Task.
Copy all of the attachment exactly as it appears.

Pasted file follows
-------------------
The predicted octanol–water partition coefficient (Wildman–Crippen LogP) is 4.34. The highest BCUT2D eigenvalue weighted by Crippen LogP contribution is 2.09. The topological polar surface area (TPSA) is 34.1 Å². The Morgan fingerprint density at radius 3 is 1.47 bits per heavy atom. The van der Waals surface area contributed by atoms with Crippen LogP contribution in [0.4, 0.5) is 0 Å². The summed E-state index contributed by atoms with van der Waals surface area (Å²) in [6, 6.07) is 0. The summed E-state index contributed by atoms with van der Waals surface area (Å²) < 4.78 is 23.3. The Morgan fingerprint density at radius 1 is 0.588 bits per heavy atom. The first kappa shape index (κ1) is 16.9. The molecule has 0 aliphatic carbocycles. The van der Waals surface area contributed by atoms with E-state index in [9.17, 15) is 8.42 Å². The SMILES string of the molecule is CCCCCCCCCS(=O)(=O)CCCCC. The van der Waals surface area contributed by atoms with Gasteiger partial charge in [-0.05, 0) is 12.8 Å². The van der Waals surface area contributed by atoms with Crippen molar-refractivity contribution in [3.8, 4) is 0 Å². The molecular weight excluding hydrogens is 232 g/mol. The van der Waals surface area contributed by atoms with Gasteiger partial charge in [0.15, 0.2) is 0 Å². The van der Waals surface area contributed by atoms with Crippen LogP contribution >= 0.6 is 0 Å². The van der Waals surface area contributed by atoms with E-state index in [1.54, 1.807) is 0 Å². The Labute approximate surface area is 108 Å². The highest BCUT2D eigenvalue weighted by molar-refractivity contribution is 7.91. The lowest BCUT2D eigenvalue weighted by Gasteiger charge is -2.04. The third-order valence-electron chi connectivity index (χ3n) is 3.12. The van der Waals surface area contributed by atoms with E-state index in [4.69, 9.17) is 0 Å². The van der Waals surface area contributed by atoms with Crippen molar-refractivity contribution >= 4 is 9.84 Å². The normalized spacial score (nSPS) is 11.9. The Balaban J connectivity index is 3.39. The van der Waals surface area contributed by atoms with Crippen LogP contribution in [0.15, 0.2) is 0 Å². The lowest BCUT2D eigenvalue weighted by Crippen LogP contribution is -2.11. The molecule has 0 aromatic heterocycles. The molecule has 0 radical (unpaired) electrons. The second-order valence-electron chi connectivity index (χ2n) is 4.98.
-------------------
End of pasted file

The predicted octanol–water partition coefficient (Wildman–Crippen LogP) is 4.34. The highest BCUT2D eigenvalue weighted by Crippen LogP contribution is 2.09. The topological polar surface area (TPSA) is 34.1 Å². The Morgan fingerprint density at radius 3 is 1.47 bits per heavy atom. The van der Waals surface area contributed by atoms with Crippen LogP contribution in [0.4, 0.5) is 0 Å². The summed E-state index contributed by atoms with van der Waals surface area (Å²) in [6, 6.07) is 0. The summed E-state index contributed by atoms with van der Waals surface area (Å²) < 4.78 is 23.3. The Morgan fingerprint density at radius 1 is 0.588 bits per heavy atom. The first kappa shape index (κ1) is 16.9. The molecule has 0 aliphatic carbocycles. The van der Waals surface area contributed by atoms with E-state index in [9.17, 15) is 8.42 Å². The SMILES string of the molecule is CCCCCCCCCS(=O)(=O)CCCCC. The van der Waals surface area contributed by atoms with Gasteiger partial charge in [-0.05, 0) is 12.8 Å². The van der Waals surface area contributed by atoms with Crippen molar-refractivity contribution in [3.8, 4) is 0 Å². The molecular weight excluding hydrogens is 232 g/mol. The van der Waals surface area contributed by atoms with Gasteiger partial charge in [0.15, 0.2) is 0 Å². The van der Waals surface area contributed by atoms with Crippen LogP contribution >= 0.6 is 0 Å². The van der Waals surface area contributed by atoms with E-state index in [1.54, 1.807) is 0 Å². The Labute approximate surface area is 108 Å². The highest BCUT2D eigenvalue weighted by molar-refractivity contribution is 7.91. The lowest BCUT2D eigenvalue weighted by Gasteiger charge is -2.04. The third-order valence-electron chi connectivity index (χ3n) is 3.12. The van der Waals surface area contributed by atoms with E-state index in [4.69, 9.17) is 0 Å². The van der Waals surface area contributed by atoms with Crippen molar-refractivity contribution >= 4 is 9.84 Å². The normalized spacial score (nSPS) is 11.9. The Balaban J connectivity index is 3.39. The van der Waals surface area contributed by atoms with Crippen LogP contribution in [0.15, 0.2) is 0 Å². The lowest BCUT2D eigenvalue weighted by Crippen LogP contribution is -2.11. The molecule has 0 aromatic heterocycles. The molecule has 0 radical (unpaired) electrons. The second-order valence-electron chi connectivity index (χ2n) is 4.98.